Freshwater eel fisheries
Find out about the requirements for eel fishers, sustainability work that's being done, and our research and data.
Freshwater eels in New Zealand
There are 2 main eel species in New Zealand:
- longfin eels – Anguilla dieffenbachia
- shortfin eels – Anguilla australis
A third species, the Australian longfin eel (Anguilla reinhardtii), also lives in the North Island. It isn't very common. We manage them as part of shortfin eel stocks if they get caught during commercial fishing.
Using the Quota Management System
We manage freshwater eels under the Quota Management System (QMS). This sets the yearly catch limits.
Requirements for commercial eel fishers
Commercial eel fishers need to own annual catch entitlement (ACE) to catch freshwater eels.
Owning more ACE means that you can catch more eels. The amount of ACE someone can get depends on the commercial catch limit that we set for eels that year.
Fishers can't take eels from land managed by the Department of Conservation (DOC). However, DOC will occasionally give permissions to do it.
Keeping eel fishing sustainable
We're creating a national plan for managing longfin eels. It will update the framework for managing eels among different fishing groups.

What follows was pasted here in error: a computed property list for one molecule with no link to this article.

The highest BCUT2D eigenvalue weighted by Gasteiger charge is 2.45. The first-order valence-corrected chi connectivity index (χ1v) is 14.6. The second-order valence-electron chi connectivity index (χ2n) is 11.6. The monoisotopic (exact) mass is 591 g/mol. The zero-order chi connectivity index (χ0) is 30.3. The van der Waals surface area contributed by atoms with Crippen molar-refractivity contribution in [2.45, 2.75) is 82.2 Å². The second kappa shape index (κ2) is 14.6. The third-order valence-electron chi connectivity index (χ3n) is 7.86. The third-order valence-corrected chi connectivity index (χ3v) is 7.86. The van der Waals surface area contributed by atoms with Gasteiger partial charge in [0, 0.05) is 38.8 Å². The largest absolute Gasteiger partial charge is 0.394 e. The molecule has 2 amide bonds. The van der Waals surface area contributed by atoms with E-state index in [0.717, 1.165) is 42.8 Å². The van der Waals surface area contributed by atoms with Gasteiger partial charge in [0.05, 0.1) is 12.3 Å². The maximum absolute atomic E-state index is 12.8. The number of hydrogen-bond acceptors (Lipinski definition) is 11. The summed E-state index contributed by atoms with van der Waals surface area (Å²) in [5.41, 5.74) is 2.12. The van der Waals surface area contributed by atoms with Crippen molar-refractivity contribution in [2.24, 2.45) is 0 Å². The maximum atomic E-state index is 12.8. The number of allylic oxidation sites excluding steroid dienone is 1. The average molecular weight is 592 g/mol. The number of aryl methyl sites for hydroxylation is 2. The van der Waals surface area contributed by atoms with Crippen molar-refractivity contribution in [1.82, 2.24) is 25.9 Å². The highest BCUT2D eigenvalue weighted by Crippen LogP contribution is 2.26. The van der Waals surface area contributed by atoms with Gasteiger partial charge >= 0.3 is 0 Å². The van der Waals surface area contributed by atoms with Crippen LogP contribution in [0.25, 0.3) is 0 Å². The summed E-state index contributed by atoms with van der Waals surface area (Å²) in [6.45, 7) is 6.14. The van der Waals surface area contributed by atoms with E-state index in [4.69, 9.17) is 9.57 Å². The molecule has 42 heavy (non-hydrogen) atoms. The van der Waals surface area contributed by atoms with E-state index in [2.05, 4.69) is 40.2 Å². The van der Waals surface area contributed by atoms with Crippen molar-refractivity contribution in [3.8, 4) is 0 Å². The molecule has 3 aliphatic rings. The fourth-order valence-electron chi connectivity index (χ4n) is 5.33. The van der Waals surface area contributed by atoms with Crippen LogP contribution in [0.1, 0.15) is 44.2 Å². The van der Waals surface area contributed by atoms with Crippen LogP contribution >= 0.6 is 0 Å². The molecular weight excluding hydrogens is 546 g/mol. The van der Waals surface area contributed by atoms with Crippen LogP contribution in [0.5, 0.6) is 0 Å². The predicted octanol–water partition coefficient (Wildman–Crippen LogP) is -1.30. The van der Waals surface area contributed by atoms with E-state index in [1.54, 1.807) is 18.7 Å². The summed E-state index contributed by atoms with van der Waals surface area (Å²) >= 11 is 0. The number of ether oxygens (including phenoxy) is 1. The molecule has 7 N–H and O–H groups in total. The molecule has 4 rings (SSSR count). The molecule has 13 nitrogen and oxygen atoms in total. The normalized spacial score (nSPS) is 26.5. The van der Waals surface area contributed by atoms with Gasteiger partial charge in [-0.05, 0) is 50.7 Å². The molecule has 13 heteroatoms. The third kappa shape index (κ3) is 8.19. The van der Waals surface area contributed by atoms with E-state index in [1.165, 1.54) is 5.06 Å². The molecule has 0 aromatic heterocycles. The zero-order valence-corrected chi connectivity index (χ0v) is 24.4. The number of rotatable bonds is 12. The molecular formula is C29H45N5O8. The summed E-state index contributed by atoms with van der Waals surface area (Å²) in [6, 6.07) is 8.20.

In recent years we've also:
- divided South Island eel stocks into shortfin and longfin stocks to manage each species separately
- set new North Island catch allowances
- set new total allowable catch, total allowable commercial catch, and recreational and customary allowances for all South Island quota management areas. This will allow for sustainable use while increasing numbers of eels (particularly longfin eels).
Fisher agreement to increase longfin eels numbers
Commercial eel fishers have voluntarily agreed to make changes to increase longfin eel numbers. This involves not taking any:
- migrating female longfin eels
- longfin eels from Lake Ellesmere (Te Waihora).
Even if commercial eels fishers have ACE for eels, they can't take any from protected areas. DOC manages protected areas.
It's possible sometimes to get permission (a concession) from DOC to fish for eels in these areas. When this happens, it's not generally for reserves, national parks, and certain rivers.
The limit for taking eels is 6 per person, per day. This can be either longfin eels, shortfin eels, or a mix.
Our eel research and data
The Fisheries Assessment Plenary has stock status reports for different species. Information on eels is in Volume 1 (see page 367).
Who to contact
If you have questions about freshwater eel fisheries, email email@example.com